Investor Profile

NYC pension funds demand tougher clawback provisions

New York City Comptroller John Liu has rallied NYC pension funds in a call for high profile firms JPMorgan, Goldman Sachs and Morgan Stanley to beef up clawback provisions for senior executives.

Liu, who manages assets of five NYC pension funds, has filed shareholder proposals calling on the firms to hold senior executives financially accountable for losses that result from excessive risk-taking and improper or unethical behavior.

Liu says that he targeted JPMorgan, Goldman Sachs and Morgan Stanley because these firms were “among the largest and have come under scrutiny for improper practices”.

The shareholder proposals seek to strengthen the firms’ current clawback policies in three key areas.

Current clawback policies at Goldman Sachs and JPMorgan hold executives responsible only for “material” losses, which Liu says creates unrealistically high legal and financial barriers to clawback actions.

Morgan Stanley’s existing clawback policies do not have this same protection for executives.

Along with the five NYC pension funds, Liu also garnered support from the UAW Retiree Medical Benefits Trust in the shareholder resolution presented to Goldman Sachs.

The medical benefits trust provides health care benefits to 840,000 auto industry retirees and has $54 billion in assets under management.

Liu has also called for the firms to hold their executives accountable for the actions of the subordinates they supervise.

Under current clawback policies, senior executives could still profit from the unethical, improper or excessive risk taking of a more junior staff member.

Finally, the shareholder proposals have called for any decisions by the firms’ boards to recoup executive compensation to be disclosed.

Currently the firms do not have to make such decisions public.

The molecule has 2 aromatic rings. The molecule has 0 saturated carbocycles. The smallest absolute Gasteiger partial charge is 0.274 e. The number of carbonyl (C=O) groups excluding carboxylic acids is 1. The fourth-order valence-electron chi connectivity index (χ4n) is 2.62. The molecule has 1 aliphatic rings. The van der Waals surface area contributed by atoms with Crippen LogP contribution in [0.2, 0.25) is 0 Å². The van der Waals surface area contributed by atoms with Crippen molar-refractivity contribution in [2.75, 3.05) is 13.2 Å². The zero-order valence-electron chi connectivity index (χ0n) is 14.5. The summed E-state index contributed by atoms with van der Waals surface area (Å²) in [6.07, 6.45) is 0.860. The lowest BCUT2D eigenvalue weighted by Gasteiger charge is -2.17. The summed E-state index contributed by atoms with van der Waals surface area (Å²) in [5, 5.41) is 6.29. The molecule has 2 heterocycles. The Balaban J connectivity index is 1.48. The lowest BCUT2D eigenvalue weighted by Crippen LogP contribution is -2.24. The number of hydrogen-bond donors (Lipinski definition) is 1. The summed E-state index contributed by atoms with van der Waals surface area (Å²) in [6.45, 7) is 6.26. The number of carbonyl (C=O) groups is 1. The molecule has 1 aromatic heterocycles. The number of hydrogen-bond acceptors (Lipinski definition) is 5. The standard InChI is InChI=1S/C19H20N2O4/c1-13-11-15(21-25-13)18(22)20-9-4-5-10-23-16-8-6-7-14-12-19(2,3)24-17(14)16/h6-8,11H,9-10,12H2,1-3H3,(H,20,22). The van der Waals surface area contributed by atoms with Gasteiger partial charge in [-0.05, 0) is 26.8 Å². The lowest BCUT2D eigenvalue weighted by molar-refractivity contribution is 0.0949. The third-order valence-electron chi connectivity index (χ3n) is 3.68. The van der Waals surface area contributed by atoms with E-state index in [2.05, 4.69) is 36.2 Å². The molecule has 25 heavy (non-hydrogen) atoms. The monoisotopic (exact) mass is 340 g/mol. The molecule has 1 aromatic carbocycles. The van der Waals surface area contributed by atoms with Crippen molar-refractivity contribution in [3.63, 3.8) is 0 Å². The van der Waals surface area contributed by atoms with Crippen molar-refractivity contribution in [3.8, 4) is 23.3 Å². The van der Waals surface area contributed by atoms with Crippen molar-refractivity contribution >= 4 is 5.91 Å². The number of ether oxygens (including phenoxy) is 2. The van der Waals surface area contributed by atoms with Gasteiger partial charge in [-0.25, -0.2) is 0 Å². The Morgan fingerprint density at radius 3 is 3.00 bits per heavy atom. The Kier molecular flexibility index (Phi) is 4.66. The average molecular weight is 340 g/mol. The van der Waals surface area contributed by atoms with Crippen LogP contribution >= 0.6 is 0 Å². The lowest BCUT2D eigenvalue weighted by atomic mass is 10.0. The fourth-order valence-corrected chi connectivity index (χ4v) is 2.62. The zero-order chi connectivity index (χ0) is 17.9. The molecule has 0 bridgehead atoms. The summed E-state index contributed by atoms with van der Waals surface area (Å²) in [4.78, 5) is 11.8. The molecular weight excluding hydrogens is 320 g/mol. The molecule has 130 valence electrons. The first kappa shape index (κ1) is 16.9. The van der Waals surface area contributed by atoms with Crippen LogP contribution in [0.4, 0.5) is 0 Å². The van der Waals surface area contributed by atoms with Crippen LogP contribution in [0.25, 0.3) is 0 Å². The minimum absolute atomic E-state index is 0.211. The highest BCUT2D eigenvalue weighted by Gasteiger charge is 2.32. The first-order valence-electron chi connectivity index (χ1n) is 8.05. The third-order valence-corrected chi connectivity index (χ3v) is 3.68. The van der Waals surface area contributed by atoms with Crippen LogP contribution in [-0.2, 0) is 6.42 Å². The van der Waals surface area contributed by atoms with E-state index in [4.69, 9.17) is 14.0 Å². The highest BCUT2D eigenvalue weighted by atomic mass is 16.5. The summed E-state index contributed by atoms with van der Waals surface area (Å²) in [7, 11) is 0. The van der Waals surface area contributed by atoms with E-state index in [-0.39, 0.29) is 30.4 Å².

Liu, in a statement announcing the shareholder push, says that the firms have paid out more than $100 million each in the past 18 months to settle state and federal charges in connection with mortgage securities.

Liu says the proposals aim to prevent the types of incentives that encouraged bad practices that contributed to the global financial crisis in 2008.

“No-one should profit or be rewarded with bonuses when engaged in improper or unethical behaviour, Liu says.

“These tougher clawback provisions will not only recover money that shouldn’t have been paid in the first place, but also set the tone for a stronger standard of conduct for company executives as well as their bosses.”

It is unclear how successful Liu will be in his push, but the five NYC pension funds combined hold almost 15.5 million shares in the three firms, valued at more than $483 million.

The New York City pension funds cover municipal government employees and are the New York City Employees’ Retirement System, Teachers’ Retirement System, New York City Police Pension Fund, New York City Fire Department Pension Fund and the Board of Education Retirement System.

As of the end of last year the funds held 10.6 million shares of JPMorgan, valued at $324.3 million; 1.2 million shares of Goldman Sachs, valued at $107.1 million; and 3.7 million shares of Morgan Stanley, valued at $51.9 million.

The five NYC pension funds have more than $108 billion in funds under management.

Liu, a publically elected official, has recently been embroiled in his own scandal, with allegations an intermediary organising fundraising for Liu’s mayoral campaign engaged in improper behaviour.

The intermediary was alleged to have set up straw donors to funnel funds to the campaign, with Liu eventually returning more than $13,000 of electoral donations.

Recently, Liu’s ambitious plans for governance reforms of the five NYC pension plans foundered after he came under scrutiny for several appointments he made to key positions in the Comptroller’s office.

Last year the Wall Street Journal revealed that Liu had appointed two former senior executives of the failed broker MF Global to positions in the Comptroller’s office.

Liu hired Larry Schloss, a former director of the now bankrupt MF Global, to serve as deputy controller for pensions and chief investment officer.

In September last year, Liu appointed Kevin Davis, MF Global’s former chief executive officer, to oversee the pension system’s commodities program.

MF Global collapsed amid allegations that more than $1.2 billion had been withdrawn from clients’ accounts as the broker got into financial trouble.

Liu has proposed a radical overhaul of the NYC pension system, which would result in a single board that would manage investment decisions for the five funds.

Under the governance proposal, which is still being finalised, an asset management organisation overseeing investments for the five funds would be run out of the Comptroller’s office.

The board overseeing the five funds’ investments would also have members appointed by the Comptroller.

The reform proposal needs state approval and legislation is yet to be drawn up detailing the governance changes for the funds.

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